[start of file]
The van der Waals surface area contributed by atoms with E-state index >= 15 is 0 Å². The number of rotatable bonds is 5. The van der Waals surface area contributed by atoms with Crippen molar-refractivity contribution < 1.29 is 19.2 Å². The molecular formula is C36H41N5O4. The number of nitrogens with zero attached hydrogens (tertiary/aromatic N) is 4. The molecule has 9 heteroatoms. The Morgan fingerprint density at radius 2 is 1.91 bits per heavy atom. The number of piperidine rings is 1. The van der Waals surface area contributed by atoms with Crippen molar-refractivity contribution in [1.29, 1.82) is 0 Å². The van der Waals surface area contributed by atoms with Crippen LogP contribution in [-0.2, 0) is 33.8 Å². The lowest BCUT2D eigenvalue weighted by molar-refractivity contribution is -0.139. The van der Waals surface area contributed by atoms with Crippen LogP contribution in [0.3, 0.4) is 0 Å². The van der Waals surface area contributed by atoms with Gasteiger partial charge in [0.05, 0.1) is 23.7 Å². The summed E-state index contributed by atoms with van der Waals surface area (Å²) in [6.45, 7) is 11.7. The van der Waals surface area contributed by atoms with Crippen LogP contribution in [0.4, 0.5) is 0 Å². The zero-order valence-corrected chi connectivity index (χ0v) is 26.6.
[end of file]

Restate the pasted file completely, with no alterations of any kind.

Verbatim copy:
The van der Waals surface area contributed by atoms with E-state index >= 15 is 0 Å². The number of rotatable bonds is 5. The van der Waals surface area contributed by atoms with Crippen molar-refractivity contribution < 1.29 is 19.2 Å². The molecular formula is C36H41N5O4. The number of nitrogens with zero attached hydrogens (tertiary/aromatic N) is 4. The molecule has 9 heteroatoms. The Morgan fingerprint density at radius 2 is 1.91 bits per heavy atom. The number of piperidine rings is 1. The van der Waals surface area contributed by atoms with Crippen molar-refractivity contribution in [1.29, 1.82) is 0 Å². The van der Waals surface area contributed by atoms with Crippen LogP contribution in [-0.2, 0) is 33.8 Å². The lowest BCUT2D eigenvalue weighted by molar-refractivity contribution is -0.139. The van der Waals surface area contributed by atoms with Crippen LogP contribution in [0.3, 0.4) is 0 Å². The van der Waals surface area contributed by atoms with Gasteiger partial charge in [0.05, 0.1) is 23.7 Å². The summed E-state index contributed by atoms with van der Waals surface area (Å²) in [6.45, 7) is 11.7. The van der Waals surface area contributed by atoms with Crippen LogP contribution in [0.4, 0.5) is 0 Å². The zero-order valence-corrected chi connectivity index (χ0v) is 26.6.